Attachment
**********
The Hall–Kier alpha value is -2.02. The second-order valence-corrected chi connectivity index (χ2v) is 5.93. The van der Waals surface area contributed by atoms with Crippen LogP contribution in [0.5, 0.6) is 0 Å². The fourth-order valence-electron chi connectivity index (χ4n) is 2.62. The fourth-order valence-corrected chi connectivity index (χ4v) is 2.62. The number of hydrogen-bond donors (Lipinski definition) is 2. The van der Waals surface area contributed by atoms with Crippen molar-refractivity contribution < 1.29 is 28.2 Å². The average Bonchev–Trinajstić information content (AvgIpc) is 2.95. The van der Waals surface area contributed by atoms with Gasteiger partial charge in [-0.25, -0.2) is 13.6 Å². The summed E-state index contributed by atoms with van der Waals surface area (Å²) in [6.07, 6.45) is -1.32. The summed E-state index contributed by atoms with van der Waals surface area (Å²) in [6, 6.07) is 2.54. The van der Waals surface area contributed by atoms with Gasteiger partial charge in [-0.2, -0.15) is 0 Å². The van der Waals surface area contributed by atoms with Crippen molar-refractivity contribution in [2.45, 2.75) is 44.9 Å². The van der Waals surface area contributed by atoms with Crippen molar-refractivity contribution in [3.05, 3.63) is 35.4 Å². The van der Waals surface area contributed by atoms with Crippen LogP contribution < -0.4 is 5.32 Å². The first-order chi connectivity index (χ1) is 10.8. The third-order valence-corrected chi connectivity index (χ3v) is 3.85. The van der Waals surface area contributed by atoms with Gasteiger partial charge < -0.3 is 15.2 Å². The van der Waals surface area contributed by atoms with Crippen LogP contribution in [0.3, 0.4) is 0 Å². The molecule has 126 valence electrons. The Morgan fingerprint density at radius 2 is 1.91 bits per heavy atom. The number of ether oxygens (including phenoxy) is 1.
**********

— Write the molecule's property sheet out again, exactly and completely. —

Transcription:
The Hall–Kier alpha value is -2.02. The second-order valence-corrected chi connectivity index (χ2v) is 5.93. The van der Waals surface area contributed by atoms with Crippen LogP contribution in [0.5, 0.6) is 0 Å². The fourth-order valence-electron chi connectivity index (χ4n) is 2.62. The fourth-order valence-corrected chi connectivity index (χ4v) is 2.62. The number of hydrogen-bond donors (Lipinski definition) is 2. The van der Waals surface area contributed by atoms with Crippen molar-refractivity contribution < 1.29 is 28.2 Å². The average Bonchev–Trinajstić information content (AvgIpc) is 2.95. The van der Waals surface area contributed by atoms with Gasteiger partial charge in [-0.25, -0.2) is 13.6 Å². The summed E-state index contributed by atoms with van der Waals surface area (Å²) in [6.07, 6.45) is -1.32. The summed E-state index contributed by atoms with van der Waals surface area (Å²) in [6, 6.07) is 2.54. The van der Waals surface area contributed by atoms with Gasteiger partial charge in [-0.2, -0.15) is 0 Å². The van der Waals surface area contributed by atoms with Crippen molar-refractivity contribution in [2.45, 2.75) is 44.9 Å². The van der Waals surface area contributed by atoms with Crippen molar-refractivity contribution in [3.05, 3.63) is 35.4 Å². The van der Waals surface area contributed by atoms with Crippen LogP contribution < -0.4 is 5.32 Å². The first-order chi connectivity index (χ1) is 10.8. The third-order valence-corrected chi connectivity index (χ3v) is 3.85. The van der Waals surface area contributed by atoms with Gasteiger partial charge < -0.3 is 15.2 Å². The van der Waals surface area contributed by atoms with Crippen LogP contribution in [0.3, 0.4) is 0 Å². The molecule has 126 valence electrons. The Morgan fingerprint density at radius 2 is 1.91 bits per heavy atom. The number of ether oxygens (including phenoxy) is 1.